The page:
However, while the
danger of a nuclear arms race in South Asia must not be ignored, it is
important to remember that the South Asian nuclear scenario is far more
complex. Very often the focus tends to be on India-Pakistan
conflict/relations, which is deeply flawed. Nuclear deterrence stability in
South Asia depends on the stability of complex triangular nuclear
deterrence dynamics between India, China, and Pakistan. China has, until
now, played a very successful strategic game of deception wherein it
projects an image of a power that strongly articulates international
non-proliferation norms while commenting on India's missile tests or on
North Korea's missile and nuclear antics.
It is quite evident
that China's extended deterrence for both Pakistan and North Korea is a
critical component of its Asian nuclear strategy. Early in 2017, Pakistan
tested its MIRV (multiple independently targeted reentry vehicles) on a new
land-based missile. This was preceded by the first successful test of its
450 km range submarine launched cruise missile (SLCM). Both these
capabilities provide significant second and third strike capability to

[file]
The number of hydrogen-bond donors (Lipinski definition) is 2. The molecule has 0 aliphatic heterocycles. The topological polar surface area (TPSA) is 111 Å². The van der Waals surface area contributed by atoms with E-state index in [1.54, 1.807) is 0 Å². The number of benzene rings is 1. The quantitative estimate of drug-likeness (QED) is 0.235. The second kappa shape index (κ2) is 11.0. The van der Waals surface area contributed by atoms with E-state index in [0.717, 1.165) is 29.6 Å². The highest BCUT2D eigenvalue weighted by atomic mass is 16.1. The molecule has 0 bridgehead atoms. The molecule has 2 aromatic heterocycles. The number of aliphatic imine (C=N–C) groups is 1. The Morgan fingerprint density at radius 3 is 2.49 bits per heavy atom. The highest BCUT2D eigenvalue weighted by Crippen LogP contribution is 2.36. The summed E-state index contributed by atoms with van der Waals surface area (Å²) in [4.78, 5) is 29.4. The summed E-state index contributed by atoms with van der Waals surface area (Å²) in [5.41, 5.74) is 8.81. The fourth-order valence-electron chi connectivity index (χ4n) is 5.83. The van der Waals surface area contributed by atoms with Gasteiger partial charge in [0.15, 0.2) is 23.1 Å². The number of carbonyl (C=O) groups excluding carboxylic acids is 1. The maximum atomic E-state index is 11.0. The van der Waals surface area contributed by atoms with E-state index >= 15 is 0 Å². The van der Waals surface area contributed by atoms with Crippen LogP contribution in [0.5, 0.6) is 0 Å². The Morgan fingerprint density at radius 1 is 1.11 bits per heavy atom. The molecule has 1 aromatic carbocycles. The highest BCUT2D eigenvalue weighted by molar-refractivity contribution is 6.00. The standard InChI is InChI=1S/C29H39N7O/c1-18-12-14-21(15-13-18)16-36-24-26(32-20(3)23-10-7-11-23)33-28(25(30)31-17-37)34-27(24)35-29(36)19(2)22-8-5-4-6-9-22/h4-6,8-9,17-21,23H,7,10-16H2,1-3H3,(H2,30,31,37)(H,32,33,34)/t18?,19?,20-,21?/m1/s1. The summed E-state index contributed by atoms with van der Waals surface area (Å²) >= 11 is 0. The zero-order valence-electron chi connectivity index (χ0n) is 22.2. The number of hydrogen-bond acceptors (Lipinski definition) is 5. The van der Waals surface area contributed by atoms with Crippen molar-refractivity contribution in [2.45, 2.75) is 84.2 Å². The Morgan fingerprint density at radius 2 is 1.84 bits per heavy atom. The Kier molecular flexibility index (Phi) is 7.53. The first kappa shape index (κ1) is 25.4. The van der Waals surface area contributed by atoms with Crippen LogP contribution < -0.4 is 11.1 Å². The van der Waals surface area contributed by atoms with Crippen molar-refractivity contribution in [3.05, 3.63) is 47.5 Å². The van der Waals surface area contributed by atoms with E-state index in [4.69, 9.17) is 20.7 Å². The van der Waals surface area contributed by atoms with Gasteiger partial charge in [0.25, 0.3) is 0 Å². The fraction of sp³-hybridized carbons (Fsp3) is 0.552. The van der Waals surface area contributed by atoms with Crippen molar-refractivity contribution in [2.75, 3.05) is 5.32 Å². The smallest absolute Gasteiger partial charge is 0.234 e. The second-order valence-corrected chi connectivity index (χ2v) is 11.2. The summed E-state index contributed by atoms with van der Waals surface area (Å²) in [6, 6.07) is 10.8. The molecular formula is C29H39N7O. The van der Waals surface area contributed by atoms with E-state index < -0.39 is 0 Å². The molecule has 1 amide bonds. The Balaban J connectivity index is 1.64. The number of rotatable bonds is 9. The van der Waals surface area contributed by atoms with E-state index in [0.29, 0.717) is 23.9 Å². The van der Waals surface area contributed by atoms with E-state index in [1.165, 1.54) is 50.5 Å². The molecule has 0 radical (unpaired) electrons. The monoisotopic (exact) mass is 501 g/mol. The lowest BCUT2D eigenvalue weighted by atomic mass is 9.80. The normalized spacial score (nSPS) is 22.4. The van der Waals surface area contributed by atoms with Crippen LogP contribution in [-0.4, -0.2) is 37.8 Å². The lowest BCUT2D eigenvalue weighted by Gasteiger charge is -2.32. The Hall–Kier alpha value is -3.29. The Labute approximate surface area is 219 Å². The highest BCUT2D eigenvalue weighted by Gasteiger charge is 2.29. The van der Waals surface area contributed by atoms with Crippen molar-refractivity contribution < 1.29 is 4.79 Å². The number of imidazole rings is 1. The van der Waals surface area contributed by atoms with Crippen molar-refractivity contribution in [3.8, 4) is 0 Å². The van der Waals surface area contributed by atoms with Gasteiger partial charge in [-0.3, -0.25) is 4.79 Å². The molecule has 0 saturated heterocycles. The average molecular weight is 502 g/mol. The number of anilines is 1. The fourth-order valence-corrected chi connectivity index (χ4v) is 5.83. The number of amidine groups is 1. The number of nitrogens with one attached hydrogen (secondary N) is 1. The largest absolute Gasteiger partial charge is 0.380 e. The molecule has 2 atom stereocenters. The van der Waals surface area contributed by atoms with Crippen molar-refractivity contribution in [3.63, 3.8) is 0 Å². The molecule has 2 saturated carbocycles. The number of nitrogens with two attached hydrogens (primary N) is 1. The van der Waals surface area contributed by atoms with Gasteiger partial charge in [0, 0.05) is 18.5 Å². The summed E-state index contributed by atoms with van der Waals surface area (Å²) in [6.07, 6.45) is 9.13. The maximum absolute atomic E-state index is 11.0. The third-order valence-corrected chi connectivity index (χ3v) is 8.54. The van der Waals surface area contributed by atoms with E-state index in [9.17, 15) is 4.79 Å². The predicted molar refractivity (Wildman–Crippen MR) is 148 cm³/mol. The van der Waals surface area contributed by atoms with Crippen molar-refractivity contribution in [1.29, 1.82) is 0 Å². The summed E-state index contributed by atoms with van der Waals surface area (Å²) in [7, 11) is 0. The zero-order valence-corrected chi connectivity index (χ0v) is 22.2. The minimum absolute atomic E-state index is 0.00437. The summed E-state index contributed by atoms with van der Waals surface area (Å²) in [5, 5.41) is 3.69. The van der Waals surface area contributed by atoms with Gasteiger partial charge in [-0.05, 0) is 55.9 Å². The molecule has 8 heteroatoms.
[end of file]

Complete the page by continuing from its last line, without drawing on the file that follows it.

Pakistan. But underlying these demonstrations is China's role in providing
active technological support to Pakistan's nuclear capability.
Pakistan has unveiled
its new strategy called "full spectrum deterrence", which
accentuates its first use policy with the use of tactical nuclear weapons
(TNW), backed by its second and third strike capability. India's
development of BMD is cited as the trigger for Pakistan's focus on MIRV and
SLCM. In reality, however, it is China's extended deterrence strategy that
is in play, where it seeks keep India bottled up with Pakistan on nuclear
A similar strategy is
evident in its use of North Korea against Japan and the USA.
India's recent Agni-V
test may be the beginning of an overt India-China nuclear deterrent
BHASWATI MUKHERJEE: Ambassador Bhaswati Mukherjee,
is a former Permanent Representative of India to UNESCO, Paris and former
Ambassador of India to the Netherlands.
Rajendra K Jain (Ed), India, Europe and Pakistan (New Delhi, 2017, K W Publishers), Pages: 318,
SIDDIQUI: Dr. Fazzur R. Siddiqui ia a Research Fellow, Indian Council of World